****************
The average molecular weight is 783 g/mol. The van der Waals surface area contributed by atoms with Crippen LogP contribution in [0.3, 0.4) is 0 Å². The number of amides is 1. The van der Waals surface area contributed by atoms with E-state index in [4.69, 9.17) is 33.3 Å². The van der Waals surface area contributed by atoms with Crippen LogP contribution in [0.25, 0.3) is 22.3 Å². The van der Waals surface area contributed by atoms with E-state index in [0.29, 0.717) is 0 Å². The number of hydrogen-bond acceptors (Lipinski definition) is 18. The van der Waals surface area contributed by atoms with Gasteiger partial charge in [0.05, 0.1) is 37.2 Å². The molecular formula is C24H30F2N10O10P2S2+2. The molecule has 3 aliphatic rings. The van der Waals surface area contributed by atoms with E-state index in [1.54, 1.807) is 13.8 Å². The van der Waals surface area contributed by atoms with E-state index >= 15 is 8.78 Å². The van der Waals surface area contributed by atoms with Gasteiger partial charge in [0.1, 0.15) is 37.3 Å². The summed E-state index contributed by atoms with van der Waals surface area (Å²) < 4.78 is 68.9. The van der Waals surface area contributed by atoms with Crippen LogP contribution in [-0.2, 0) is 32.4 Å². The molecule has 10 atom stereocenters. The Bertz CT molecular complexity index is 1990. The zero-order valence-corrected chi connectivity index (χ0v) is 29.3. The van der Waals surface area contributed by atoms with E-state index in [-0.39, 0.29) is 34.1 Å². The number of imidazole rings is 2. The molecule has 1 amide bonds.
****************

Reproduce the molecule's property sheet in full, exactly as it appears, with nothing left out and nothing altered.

The average molecular weight is 783 g/mol. The van der Waals surface area contributed by atoms with Crippen LogP contribution in [0.3, 0.4) is 0 Å². The number of amides is 1. The van der Waals surface area contributed by atoms with E-state index in [4.69, 9.17) is 33.3 Å². The van der Waals surface area contributed by atoms with Crippen LogP contribution in [0.25, 0.3) is 22.3 Å². The van der Waals surface area contributed by atoms with E-state index in [0.29, 0.717) is 0 Å². The number of hydrogen-bond acceptors (Lipinski definition) is 18. The van der Waals surface area contributed by atoms with Gasteiger partial charge in [0.05, 0.1) is 37.2 Å². The molecular formula is C24H30F2N10O10P2S2+2. The molecule has 3 aliphatic rings. The van der Waals surface area contributed by atoms with E-state index in [1.54, 1.807) is 13.8 Å². The van der Waals surface area contributed by atoms with E-state index >= 15 is 8.78 Å². The van der Waals surface area contributed by atoms with Gasteiger partial charge in [0.1, 0.15) is 37.3 Å². The summed E-state index contributed by atoms with van der Waals surface area (Å²) < 4.78 is 68.9. The van der Waals surface area contributed by atoms with Crippen LogP contribution in [-0.2, 0) is 32.4 Å². The molecule has 10 atom stereocenters. The Bertz CT molecular complexity index is 1990. The zero-order valence-corrected chi connectivity index (χ0v) is 29.3. The van der Waals surface area contributed by atoms with E-state index in [-0.39, 0.29) is 34.1 Å². The number of imidazole rings is 2. The molecule has 1 amide bonds.